- Talk to the person about what you've noticed and why you're concerned.
- Explain that depression is a complex condition, not a personal flaw or weakness — and that effective treatment exists.
- Suggest seeking help from a health care or a mental health professional, such as a licensed counselor, psychologist or psychiatrist. Often, the best place to start for a referral is your primary care provider, especially if a trusting relationship has been established.
- Offer to help prepare a list of questions and notable changes to discuss at an initial consultation.
- Express your willingness to help by setting up appointments, going along to them and attending family therapy sessions.
Your support and understanding can kick-start or reinforce the healing process.
Here are some ideas for helping your loved one:
- Encourage sticking with treatment.
Help your friend or relative remember to take prescribed medications and keep appointments.
- Be willing to listen — when desired.
When your loved one wants to talk, listen carefully and intently. Avoid giving too much practical advice or opinions, or making judgments. Just listening and being understanding can be a powerful healing tool.
- Give positive reinforcement.
Remind your loved one about his or her positive qualities and how much the person means to you and others.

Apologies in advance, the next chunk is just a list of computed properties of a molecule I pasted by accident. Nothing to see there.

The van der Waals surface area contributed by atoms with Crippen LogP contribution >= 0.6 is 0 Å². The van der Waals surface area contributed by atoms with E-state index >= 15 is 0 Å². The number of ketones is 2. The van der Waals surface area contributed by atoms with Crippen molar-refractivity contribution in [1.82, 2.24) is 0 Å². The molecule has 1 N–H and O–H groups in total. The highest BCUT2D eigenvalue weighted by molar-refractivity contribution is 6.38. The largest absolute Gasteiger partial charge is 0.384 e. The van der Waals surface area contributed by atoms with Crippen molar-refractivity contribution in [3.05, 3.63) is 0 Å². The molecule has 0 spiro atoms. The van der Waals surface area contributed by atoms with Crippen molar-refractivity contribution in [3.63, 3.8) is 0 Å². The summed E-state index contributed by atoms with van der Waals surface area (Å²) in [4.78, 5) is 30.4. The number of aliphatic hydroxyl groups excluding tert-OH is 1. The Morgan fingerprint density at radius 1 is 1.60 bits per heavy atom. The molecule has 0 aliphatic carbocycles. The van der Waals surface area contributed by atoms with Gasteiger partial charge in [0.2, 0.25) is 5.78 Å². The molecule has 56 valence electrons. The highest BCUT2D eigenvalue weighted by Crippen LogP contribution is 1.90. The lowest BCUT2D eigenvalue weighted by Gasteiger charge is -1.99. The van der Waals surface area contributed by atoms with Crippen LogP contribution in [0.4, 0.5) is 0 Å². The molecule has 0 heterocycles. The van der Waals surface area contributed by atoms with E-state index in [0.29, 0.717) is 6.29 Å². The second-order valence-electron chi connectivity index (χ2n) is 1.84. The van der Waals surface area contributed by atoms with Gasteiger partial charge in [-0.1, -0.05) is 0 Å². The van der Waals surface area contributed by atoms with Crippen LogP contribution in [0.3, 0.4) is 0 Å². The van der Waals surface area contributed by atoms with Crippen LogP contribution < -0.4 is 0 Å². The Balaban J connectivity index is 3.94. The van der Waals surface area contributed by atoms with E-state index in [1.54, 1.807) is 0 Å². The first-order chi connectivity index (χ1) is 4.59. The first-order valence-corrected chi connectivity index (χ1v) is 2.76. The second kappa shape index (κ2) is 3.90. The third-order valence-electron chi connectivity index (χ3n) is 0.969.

- Offer assistance.
Certain tasks for your friend or relative may be hard to do. Suggest specific tasks you'd be willing to take on.
- Help establish a routine.
Someone who's depressed can benefit from having a routine or increased structure. This is because it can be difficult for a person with depression to make spontaneous healthy choices, so advance plans or everyday habits become crucial. Offer to make a schedule for meals, medication, physical activity and sleep, outside time or time in nature, and help organize household chores.
- Locate helpful local organizations.
Access and affordability for mental health treatment can be burdensome. You may be able to use help from other resources, such as the National Alliance on Mental Illness, employee assistance programs, or other community-based groups or programs.
- Make plans together.
Ask your loved one to join you on a walk, see a movie or work together on a hobby or other activity. But don't try to force the person into doing something.
- Be patient.
For some people, symptoms can quickly improve after starting treatment. For others, it will take much longer.
Be aware of suicide risk.
People with depression are at an increased risk of suicide.
If you believe a loved one's illness is severe or in a potentially life-threatening emergency, you may need to:
- Contact a health care professional or hospital.
- Call 911.
- Call the National Suicide Prevention Lifeline at 988. To reach the Veterans Crisis Line, use the same number and press "1."
What you can do for yourself
Supporting someone with depression is challenging. Part of the challenge is witnessing a loved one's struggle and knowing you cannot complete the path for that person. Understand that emotions such as frustration, helplessness or anger may be natural responses to a loved one having depression.
Practice acceptance and coping with difficult emotions by permitting yourself to prioritize your mental health. Devote time for hobbies, meaningful experiences, physical activity and other valued relationships.